If we're going to start waving magic wands, I'd like to shake one at the disastrous clustering of so many services in one place, as has happened on skid row. It's created a human corral. Anyone who wants help has to go through hell to get it.
To give you an example, Nathaniel has no addiction problem and in fact is disgusted by the drug trade. But to get to Lamp, an agency for the mentally ill homeless, he has to walk the street one prostitute called " 'Escape From New York,' without Kurt Russell."
At one end is a set of Porta Pottis used as a brothel. As he makes his way down the street, Nathaniel passes the drug-ravaged masses, some of whom you have to look at twice to see if they're breathing. Fights break out, dealers talk business.
At the other corner are fleets of wheelchairs carrying the victims of forgotten wars, and just across that block are the paramedics who picked up the dying junkie.
Chief Bratton assures me the police are on the case. I hope so, because although they can't solve the social problems that created that scene, they can at least make sure a city street one block from a police station isn't turned into a brazen, lawless caldron of drug dealing and prostitution.
Come on, a guy shot up in front of the mayor, for god's sake. It's entirely out of control, and a threat to the children who get dragged onto these streets.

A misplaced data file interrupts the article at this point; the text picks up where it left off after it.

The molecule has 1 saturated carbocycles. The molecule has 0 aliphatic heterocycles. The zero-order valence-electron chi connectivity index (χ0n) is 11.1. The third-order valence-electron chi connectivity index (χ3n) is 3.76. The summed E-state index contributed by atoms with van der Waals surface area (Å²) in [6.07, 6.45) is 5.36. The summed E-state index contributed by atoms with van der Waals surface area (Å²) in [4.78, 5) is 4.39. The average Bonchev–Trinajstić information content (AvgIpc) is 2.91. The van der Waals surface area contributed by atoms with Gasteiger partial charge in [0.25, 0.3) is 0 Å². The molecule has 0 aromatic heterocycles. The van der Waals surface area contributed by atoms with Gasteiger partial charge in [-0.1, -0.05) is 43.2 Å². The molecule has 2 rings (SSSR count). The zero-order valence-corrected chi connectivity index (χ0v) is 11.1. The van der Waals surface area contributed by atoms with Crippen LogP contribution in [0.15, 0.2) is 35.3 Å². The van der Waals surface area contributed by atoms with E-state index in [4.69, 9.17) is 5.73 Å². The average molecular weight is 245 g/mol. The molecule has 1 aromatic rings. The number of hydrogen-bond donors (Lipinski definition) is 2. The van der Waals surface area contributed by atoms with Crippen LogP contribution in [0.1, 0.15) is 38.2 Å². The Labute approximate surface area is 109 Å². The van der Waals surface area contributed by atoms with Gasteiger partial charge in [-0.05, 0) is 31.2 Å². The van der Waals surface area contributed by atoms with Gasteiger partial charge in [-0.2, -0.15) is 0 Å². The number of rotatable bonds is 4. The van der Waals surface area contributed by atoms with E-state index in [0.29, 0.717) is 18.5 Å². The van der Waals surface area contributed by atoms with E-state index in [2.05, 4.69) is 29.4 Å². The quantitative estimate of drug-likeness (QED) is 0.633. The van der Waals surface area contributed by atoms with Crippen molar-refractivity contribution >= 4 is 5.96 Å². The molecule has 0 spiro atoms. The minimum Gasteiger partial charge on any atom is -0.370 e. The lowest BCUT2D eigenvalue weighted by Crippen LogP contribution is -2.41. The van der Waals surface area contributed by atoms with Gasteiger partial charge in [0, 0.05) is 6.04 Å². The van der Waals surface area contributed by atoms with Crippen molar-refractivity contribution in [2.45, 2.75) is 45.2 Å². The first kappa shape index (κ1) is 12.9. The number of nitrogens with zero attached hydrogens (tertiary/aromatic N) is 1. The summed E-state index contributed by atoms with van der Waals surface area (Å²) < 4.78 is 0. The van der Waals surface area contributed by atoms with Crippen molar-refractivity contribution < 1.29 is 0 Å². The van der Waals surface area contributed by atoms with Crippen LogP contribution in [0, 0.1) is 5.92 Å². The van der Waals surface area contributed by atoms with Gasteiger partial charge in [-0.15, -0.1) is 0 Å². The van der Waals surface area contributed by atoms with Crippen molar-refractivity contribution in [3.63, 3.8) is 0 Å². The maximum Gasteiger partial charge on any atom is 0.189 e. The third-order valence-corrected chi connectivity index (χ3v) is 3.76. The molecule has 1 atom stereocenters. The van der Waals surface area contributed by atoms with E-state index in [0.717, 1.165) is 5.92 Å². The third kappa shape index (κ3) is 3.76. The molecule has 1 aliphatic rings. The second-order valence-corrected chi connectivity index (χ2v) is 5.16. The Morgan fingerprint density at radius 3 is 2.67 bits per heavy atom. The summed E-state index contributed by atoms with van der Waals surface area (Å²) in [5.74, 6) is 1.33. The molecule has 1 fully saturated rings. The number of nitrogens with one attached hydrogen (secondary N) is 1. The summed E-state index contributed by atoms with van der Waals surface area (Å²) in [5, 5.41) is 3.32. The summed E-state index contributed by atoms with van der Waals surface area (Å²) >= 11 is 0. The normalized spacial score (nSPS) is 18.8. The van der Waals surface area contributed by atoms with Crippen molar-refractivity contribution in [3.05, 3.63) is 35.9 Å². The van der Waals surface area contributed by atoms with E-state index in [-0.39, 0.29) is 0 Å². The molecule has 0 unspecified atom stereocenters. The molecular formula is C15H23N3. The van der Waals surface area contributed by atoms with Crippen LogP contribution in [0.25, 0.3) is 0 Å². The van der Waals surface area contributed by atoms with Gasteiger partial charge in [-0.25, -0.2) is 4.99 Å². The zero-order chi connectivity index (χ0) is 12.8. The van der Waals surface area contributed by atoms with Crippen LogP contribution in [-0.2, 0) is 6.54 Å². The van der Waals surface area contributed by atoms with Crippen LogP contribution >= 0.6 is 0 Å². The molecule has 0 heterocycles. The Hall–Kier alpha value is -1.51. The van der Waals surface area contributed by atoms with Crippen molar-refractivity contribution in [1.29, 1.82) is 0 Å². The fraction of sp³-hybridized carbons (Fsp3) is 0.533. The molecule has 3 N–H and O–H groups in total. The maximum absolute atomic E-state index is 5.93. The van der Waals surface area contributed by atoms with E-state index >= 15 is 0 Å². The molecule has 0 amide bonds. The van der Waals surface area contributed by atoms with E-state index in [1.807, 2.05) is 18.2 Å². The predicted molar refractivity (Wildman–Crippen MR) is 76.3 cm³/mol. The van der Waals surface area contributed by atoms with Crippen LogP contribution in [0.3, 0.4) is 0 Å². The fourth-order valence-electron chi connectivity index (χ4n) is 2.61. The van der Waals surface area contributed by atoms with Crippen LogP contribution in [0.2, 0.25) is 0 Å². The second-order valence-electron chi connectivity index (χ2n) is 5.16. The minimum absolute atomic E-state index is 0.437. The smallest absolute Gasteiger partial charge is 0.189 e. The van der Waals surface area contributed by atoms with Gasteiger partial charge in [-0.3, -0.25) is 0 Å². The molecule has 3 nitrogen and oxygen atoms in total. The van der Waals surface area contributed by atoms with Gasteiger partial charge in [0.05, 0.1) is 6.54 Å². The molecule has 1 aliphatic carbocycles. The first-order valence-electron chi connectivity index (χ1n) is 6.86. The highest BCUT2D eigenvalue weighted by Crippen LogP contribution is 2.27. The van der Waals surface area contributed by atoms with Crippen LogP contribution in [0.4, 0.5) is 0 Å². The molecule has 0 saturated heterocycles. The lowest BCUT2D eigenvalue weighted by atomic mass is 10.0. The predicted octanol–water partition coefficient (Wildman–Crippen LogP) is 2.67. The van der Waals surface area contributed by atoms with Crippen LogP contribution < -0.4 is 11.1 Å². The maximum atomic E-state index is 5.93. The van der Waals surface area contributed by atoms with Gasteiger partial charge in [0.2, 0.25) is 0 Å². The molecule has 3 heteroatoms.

As for the mental illness aspect of the problem, when new services become available under Prop. 63, they need to be scattered precisely where you and the guy down the street don't want them to be.
In your neighborhood.
This would alleviate the kind of massive encampments you see now on skid row -- where people get seduced by the very demons they go there to escape.
Sometimes I wonder how Nathaniel has survived as long as he has, though I know it's partly because of the good-hearted people who do brave work on skid row watching out for the likes of him.
If despite such efforts Nathaniel doesn't get out and find a better life, I'd like to think it's possible for him to one day at least have a safer and more humane environment.
"I mean, that almost looked like Bombay or something, except with more violence," Villaraigosa says of his two trips to skid row last week.
"There is no place [in the city] where the chaos and the degradation are as pronounced. You see a complete breakdown of society."
Yes, and it's utterly unacceptable.
Now fix it.
Reach the columnist at firstname.lastname@example.org and read previous columns at www.latimes.com/lopez.